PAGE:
This conservatism explains why ‘precedent’ has so prominent a role in the common law. Precedent operates on the basis of decisions previously arrived at in a higher court. It is judge-made law that creates a rule for lower courts and subsequent future cases of a similar nature. Thus a precedent creates an example for subsequent cases or acts as a justification for subsequent decisions.

Advocates of Britain’s unwritten constitution argue that its major benefit is adaptability over time, which contrasts with the rigid mechanism of a written constitution around which new developments have to be moulded. In matters of employment many of the rights held by British subjects result from case law and precedent and from trade union activity in collective bargaining. Equally, trade unions have a consultative role in the formulation of statutory protections and provisions such as the national minimum wage or the statutory procedure for trade union recognition under the Employment Relations Act 1999.

  • Common law duties of employer and employee

Earlier in this part of the chapter, the concept of ‘freedom of contract’ was introduced. This concept assumes that individuals are self-determining agents who are primarily selfinterested. It follows from this that individuals both freely enter into contractual arrangements and jointly determine the terms and conditions of an employment contract. In the case of employment, the notion of freedom of contract operates in conjunction with the common law duties of employer and employee.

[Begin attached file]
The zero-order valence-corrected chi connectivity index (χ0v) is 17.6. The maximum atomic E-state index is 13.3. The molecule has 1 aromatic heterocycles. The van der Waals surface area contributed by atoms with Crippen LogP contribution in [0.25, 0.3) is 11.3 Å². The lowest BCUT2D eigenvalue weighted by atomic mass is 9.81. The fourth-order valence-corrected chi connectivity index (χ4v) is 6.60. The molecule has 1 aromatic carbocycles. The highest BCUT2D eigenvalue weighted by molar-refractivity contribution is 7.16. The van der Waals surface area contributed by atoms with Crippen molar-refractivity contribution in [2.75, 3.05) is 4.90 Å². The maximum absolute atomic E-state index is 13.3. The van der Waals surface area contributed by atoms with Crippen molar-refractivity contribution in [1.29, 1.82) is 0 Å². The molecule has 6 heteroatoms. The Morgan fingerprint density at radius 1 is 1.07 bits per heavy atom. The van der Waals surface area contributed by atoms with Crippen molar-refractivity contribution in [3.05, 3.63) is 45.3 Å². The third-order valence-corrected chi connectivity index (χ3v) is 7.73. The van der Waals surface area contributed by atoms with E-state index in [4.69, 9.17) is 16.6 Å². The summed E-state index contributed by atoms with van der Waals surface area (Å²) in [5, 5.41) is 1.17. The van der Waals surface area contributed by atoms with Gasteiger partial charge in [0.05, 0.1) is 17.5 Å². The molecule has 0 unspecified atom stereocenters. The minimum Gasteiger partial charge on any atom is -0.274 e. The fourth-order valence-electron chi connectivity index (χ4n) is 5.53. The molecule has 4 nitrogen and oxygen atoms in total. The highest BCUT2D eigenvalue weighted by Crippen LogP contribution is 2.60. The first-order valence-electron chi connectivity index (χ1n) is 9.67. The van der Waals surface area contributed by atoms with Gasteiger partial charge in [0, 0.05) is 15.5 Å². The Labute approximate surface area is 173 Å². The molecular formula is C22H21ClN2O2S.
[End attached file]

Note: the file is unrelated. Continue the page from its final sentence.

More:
That is, although contracts of employment may be entered into freely, the contract of employment itself incorporates the common law duties of employee and employer.

Common law duties of the employer

These are to:

  • Provide a reasonable opportunity for the employee to work and pay the agreed wages as consideration for work performed. It is a matter of some debate as to whether the employer has a common law duty to actually provide work; the issue appears to turn on the notion of reasonableness, which will depend on the details of any particular case.
  • Take reasonable care to ensure that all employees are safe at the workplace, and indemnify any employee for injury sustained during employment. Employers have a vicarious common law duty to provide a safe working environment for their employees.